Looney changed attitudes in Butler County
Superintendent Mike Looney is still around. But not for long. As reported in this newspaper on Saturday, Looney – who brought an energy never seen before in Butler County – to the school district’s top job, will be leaving to takeover as Director of Schools in Williamson County, Tenn.
Change is inevitable and the Board of Education likely knew in 2005 when it hired Looney that he would not be long for this job. The surprise is Butler County was able to keep him around as long as it did. Looney came into the county with an open door and an open phone policy (he handed out his cell phone number freely to parents and students), earned the respect of both county and municipal officials, and firmly established the “Whatever It Takes” mentality in the school district.
Accomplishments? There were plenty, but some important ones:
Improved test scores: Despite the draconian, all-or-nothing, federal mandate that is No Child Left Behind, Butler County Schools made huge strides in Adequate Yearly Progress (AYP) during Looney’s tenure thanks to hard work by teachers and school administrators who bought into what was trying to be accomplished. Greenville High School came within a breath of making AYP this year, which would have given the district a perfect 7-for-7 in schools making AYP.
Buildings for the future: When he arrived, Looney immediately saw the dire need the district was in for new school buildings and set about making it happen. Looney met with elected officials and secured their partnership in passing the taxes necessary to begin construction on a new school in Georgiana and at W.O. Parmer Elementary, a new athletic facility for Greenville High School, and renovations to other school buildings in the county.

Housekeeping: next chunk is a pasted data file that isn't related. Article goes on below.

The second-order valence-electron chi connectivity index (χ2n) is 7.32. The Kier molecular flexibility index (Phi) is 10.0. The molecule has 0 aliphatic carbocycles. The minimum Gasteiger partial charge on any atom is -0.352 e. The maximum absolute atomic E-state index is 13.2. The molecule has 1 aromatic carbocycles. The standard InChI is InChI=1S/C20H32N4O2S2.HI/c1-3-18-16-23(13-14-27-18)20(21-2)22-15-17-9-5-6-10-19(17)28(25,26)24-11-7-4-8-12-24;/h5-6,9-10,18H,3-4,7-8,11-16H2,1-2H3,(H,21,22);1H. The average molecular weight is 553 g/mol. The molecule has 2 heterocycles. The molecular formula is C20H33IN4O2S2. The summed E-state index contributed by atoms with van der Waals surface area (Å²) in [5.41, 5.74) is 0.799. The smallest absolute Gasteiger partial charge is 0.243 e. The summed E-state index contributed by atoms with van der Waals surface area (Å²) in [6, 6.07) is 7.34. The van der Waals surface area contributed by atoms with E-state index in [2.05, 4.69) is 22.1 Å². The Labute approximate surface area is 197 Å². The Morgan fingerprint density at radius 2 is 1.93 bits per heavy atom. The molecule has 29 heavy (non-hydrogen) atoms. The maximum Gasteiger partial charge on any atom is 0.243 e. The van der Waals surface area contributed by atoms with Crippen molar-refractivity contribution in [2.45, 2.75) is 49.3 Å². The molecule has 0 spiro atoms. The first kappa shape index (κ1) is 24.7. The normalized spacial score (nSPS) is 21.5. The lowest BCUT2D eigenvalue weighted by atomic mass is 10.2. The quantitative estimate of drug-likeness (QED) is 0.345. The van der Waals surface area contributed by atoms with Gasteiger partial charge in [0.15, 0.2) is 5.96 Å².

Fiscal responsibility: When the governor declared proration Looney took action, slashing monthly energy bills and cutting costs, but doing everything necessary to save jobs and programs. He worked with the budget he had, refusing to drain the district’s $2 million in reserve funds.
Being this was his first job as a superintendent, Looney made mistakes: the naming of the K-12 Georgiana school, for example, or the questions surrounding PayPlus – the BOE’s state-funded, teacher incentive program – and its applicability to the central office staff.
You may like Mike Looney and you may not like Mike Looney, but know this:
Mike Looney brought change, good change, to Butler County.
And for this, we respect his accomplishments and we thank him for his service to our children’s future.
Butler County schools are better for having had his leadership.